The fibula is frequently a site of bone harvest for vascularized grafts to bridge large bone defects. The use of the fibula as a free graft in a skeletally immature individual has received little attention. Twenty-three patients who underwent twenty-four fibular resections greater than 2cm in length were included as the cohort. Not all children underwent free vascularized transfers, but many had resection of bone for additional problems. In one-half of the cases, the tibiofibular joint was stabilized with a screw or K-wire. The children were evaluated at a mean of 6.2 years, (range, 4-11 years). Multiple measurements were obtained to assess the affect of fibular resection on ankle stability and alignment. A variety of abnormalities were found at radiographic follow-up. Valgus deformity of the tibia was observed in five cases (20%). Alteration of the tibiotalar angle and proximal migration of the lateral malleolus were also found in 45% and 55% of the cases, respectively.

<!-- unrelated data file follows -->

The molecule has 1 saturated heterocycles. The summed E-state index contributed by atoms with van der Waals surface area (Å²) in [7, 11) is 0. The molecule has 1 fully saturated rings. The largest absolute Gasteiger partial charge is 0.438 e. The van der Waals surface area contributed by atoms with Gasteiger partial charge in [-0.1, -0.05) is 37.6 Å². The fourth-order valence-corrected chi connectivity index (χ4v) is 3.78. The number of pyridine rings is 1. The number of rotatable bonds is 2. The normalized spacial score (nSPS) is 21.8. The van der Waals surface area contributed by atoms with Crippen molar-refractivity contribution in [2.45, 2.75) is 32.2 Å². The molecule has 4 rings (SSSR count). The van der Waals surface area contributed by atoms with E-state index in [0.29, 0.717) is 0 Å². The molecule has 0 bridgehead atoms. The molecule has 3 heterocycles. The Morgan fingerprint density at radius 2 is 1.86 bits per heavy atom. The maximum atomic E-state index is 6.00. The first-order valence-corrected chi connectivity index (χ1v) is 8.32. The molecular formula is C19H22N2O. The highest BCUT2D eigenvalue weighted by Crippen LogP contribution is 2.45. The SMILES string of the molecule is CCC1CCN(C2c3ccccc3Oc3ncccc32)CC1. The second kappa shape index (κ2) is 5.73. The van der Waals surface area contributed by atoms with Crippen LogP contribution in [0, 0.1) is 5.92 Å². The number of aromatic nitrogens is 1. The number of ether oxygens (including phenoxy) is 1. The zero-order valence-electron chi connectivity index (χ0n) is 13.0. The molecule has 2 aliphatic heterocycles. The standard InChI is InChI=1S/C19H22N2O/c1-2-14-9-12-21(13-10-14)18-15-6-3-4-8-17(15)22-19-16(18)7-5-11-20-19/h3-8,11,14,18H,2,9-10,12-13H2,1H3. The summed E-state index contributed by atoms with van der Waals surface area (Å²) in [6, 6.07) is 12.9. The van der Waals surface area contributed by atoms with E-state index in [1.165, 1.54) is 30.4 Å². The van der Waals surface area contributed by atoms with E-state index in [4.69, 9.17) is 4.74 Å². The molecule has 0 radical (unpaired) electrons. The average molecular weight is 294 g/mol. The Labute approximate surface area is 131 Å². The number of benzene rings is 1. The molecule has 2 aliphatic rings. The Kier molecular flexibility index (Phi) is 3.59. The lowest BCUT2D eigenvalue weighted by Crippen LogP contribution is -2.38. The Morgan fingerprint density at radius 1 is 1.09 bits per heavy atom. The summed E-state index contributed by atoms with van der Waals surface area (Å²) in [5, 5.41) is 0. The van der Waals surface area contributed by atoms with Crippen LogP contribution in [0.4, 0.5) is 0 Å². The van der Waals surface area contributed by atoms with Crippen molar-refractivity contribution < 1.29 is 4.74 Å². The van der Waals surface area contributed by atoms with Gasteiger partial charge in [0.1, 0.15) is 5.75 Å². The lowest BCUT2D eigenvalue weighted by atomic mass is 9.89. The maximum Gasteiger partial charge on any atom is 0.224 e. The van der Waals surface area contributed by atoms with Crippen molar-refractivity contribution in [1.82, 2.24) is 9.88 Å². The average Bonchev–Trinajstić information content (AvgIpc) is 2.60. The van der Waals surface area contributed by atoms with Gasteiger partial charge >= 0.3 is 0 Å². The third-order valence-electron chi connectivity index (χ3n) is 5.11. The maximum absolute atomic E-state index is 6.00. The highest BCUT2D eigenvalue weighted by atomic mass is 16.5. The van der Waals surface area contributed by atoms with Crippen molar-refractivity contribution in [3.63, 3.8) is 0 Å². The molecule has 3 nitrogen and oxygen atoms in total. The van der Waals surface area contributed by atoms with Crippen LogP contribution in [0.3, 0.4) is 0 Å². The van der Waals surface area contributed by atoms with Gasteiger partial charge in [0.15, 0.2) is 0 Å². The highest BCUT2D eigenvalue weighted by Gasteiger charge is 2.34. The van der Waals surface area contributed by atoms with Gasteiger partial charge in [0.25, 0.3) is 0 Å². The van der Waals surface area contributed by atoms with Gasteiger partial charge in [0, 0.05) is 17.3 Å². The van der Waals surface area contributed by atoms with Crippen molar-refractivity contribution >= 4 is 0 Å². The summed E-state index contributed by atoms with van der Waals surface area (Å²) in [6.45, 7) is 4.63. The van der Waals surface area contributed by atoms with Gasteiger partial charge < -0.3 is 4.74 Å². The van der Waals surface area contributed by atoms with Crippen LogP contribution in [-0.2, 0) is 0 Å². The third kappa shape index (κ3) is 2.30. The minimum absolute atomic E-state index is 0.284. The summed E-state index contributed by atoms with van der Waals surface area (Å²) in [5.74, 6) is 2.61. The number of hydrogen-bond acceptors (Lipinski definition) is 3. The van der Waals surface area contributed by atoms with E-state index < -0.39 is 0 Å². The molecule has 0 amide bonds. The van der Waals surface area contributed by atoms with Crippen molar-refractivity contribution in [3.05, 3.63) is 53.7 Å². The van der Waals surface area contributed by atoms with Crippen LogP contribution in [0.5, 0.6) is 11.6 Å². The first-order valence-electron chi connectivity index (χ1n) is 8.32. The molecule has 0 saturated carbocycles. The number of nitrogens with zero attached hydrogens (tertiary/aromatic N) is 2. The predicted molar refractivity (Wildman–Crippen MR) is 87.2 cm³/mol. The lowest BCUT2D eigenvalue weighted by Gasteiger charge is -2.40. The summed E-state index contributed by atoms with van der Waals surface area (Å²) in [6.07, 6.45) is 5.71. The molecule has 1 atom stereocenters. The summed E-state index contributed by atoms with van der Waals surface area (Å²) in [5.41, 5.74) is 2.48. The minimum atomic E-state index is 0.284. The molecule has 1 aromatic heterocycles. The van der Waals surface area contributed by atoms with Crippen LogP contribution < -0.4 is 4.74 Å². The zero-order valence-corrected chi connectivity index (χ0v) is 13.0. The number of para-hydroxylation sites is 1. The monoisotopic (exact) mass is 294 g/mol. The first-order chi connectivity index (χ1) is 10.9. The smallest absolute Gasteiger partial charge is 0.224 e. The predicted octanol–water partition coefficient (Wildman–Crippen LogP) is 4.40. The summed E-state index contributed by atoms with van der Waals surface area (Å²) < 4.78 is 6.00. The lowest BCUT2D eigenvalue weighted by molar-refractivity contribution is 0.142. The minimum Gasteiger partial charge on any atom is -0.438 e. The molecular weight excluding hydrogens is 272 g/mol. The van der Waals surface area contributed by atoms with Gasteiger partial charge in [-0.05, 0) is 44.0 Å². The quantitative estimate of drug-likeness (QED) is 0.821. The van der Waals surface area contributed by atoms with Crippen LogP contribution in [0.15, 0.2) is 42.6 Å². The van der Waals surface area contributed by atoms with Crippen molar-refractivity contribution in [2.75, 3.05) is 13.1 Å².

The fibula is an ideal bone to use as a source for vascularized bone transfer. Similar to the distal ulna, the fibula is involved in load transfer within the leg. The fibula normally incurs approximately 7% of the load. Previous clinical studies indicate that fibula resection is not a benign procedure. Sequelae include ankle instability, weakness, and pain. Preservation of at least 8cm. of distal fibula has been recommended to avoid ankle instability. Failure to preserve and possibly stabilize the distal 8cm may alter load-bearing and lead to a valgus deformity. Asymmetrical load distribution may result altered growth. Saving the distal 8cm of the fibula combined with syndesmotic screw fixation to avoid malleolar ascent is recommended.
J Pediatric Orthop